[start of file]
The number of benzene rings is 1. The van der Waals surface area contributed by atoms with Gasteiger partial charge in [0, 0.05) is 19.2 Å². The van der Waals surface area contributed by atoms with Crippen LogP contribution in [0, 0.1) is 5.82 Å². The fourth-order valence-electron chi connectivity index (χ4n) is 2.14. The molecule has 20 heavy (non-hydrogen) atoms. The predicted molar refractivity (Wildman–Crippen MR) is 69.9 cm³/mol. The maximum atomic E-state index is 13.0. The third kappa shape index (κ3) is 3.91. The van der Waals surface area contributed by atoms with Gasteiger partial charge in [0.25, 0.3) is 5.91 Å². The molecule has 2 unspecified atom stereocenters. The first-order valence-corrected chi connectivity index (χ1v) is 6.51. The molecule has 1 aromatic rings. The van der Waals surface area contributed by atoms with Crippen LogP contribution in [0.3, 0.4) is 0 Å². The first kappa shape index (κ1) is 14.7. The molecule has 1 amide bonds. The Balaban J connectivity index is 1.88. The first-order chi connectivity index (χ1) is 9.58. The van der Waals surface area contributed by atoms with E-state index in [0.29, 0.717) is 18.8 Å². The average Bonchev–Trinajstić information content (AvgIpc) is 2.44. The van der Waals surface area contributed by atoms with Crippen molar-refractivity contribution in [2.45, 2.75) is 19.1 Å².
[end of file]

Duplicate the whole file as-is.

The number of benzene rings is 1. The van der Waals surface area contributed by atoms with Gasteiger partial charge in [0, 0.05) is 19.2 Å². The van der Waals surface area contributed by atoms with Crippen LogP contribution in [0, 0.1) is 5.82 Å². The fourth-order valence-electron chi connectivity index (χ4n) is 2.14. The molecule has 20 heavy (non-hydrogen) atoms. The predicted molar refractivity (Wildman–Crippen MR) is 69.9 cm³/mol. The maximum atomic E-state index is 13.0. The third kappa shape index (κ3) is 3.91. The van der Waals surface area contributed by atoms with Gasteiger partial charge in [0.25, 0.3) is 5.91 Å². The molecule has 2 unspecified atom stereocenters. The first-order valence-corrected chi connectivity index (χ1v) is 6.51. The molecule has 1 aromatic rings. The van der Waals surface area contributed by atoms with Crippen LogP contribution in [0.3, 0.4) is 0 Å². The first kappa shape index (κ1) is 14.7. The molecule has 1 amide bonds. The Balaban J connectivity index is 1.88. The first-order chi connectivity index (χ1) is 9.58. The van der Waals surface area contributed by atoms with E-state index in [0.29, 0.717) is 18.8 Å². The average Bonchev–Trinajstić information content (AvgIpc) is 2.44. The van der Waals surface area contributed by atoms with Crippen molar-refractivity contribution in [2.45, 2.75) is 19.1 Å².